UTGT_Cover08Sometimes I worry about publishing stories similar to something we’ve previously published. I mean, don’t readers expect magazines—especially literary magazines—to keep things fresh, to introduce them to new ideas and experiences on a regular basis? I know I have that expectation of the magazines that I subscribe to.

Then my sister and I took our annual trip to Ashland, Oregon, where we saw three plays at the Oregon Shakespeare Festival. With one exception, we have gone every year since 2005. This year we saw King Lear, My Fair Lady, and A Midsummer Night’s Dream. And do you know what? It was not the first time we had seen OSF do a production of A Midsummer Night’s Dream. In fact, over the six years that we have gone, we have seen several plays more than once—because they are that good.

Not only have I seen live productions of the plays more than once, but also I have read them more than once. There are other books I’ve read more than once as well, namely The Great Gatsby, on which I did most of my undergraduate research. I still have the copy that I read over and over while I was in college, complete with all my handwritten notes and underlining. It’s a loved copy.

This tells me that even when stories have similarities, we read them anyway. And we reread the same stories. Why do we do this?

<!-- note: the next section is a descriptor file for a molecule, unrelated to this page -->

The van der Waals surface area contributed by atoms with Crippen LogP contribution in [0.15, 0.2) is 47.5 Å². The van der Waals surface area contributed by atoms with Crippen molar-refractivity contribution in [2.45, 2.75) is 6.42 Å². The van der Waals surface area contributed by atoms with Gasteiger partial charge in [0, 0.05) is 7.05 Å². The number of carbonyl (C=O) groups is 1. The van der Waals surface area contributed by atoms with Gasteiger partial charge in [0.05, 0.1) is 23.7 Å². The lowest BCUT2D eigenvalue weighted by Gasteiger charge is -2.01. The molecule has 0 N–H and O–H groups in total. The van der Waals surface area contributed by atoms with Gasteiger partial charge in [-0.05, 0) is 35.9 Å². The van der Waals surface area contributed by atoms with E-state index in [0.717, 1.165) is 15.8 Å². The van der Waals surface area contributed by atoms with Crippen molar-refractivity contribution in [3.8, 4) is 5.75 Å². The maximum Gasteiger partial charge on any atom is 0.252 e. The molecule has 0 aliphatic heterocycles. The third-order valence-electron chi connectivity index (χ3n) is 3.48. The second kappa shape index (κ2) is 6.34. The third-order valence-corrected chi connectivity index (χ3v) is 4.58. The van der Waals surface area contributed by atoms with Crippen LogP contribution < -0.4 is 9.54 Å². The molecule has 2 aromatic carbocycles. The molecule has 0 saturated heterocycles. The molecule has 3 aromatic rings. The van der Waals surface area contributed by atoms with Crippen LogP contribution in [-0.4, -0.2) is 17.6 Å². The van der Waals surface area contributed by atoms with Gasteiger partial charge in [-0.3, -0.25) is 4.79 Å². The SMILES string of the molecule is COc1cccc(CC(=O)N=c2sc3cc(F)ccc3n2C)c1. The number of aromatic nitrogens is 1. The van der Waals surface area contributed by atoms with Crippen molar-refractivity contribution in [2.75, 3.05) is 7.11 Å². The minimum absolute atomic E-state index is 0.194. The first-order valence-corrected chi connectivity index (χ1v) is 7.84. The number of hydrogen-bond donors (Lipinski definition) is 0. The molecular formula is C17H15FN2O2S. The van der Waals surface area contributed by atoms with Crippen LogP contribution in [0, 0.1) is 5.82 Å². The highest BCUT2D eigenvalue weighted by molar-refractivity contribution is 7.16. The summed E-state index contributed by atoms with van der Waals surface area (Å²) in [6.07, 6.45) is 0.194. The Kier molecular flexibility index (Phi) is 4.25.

Well I can answer for myself and say that I watch the plays more than once because each performance brings something new to the story and inevitably I take away something new. I believe the same thing happens when we write and share our stories. Just because there are similarities to someone else’s doesn’t make them any less impactful—if anything the opposite is true. Similarities in stories demonstrate the power of the human experience. Similarities in stories are what unite us as fellow journeyers as we try to find our way and make sense of life. Not only that, but also each writer has a unique voice that brings a new perspective to this thing we call the human condition.

I think you will see some similarities in the stories of this issue. There are themes of longing for family connection, doing everything possible just to make it through the day, trying to find a place of belonging, and of expecting more from our fellow man. Maybe you will find a similarity between the stories in these pages and your own. If that is the case then (and I’ve said this before) we are doing our job.

If you like what we are doing here at Under the Gum Tree, the best way you can support us (after subscribing or buying a copy, thank you!) is to share the magazine with someone you know who might also like to support us.

Thank you and, as always, here’s to telling stories without shame,

Janna Marlies Maron

Editor & Publisher

Note: this is my editor’s letter from Issue 8 of Under the Gum Tree. Read my other editor’s letters here.

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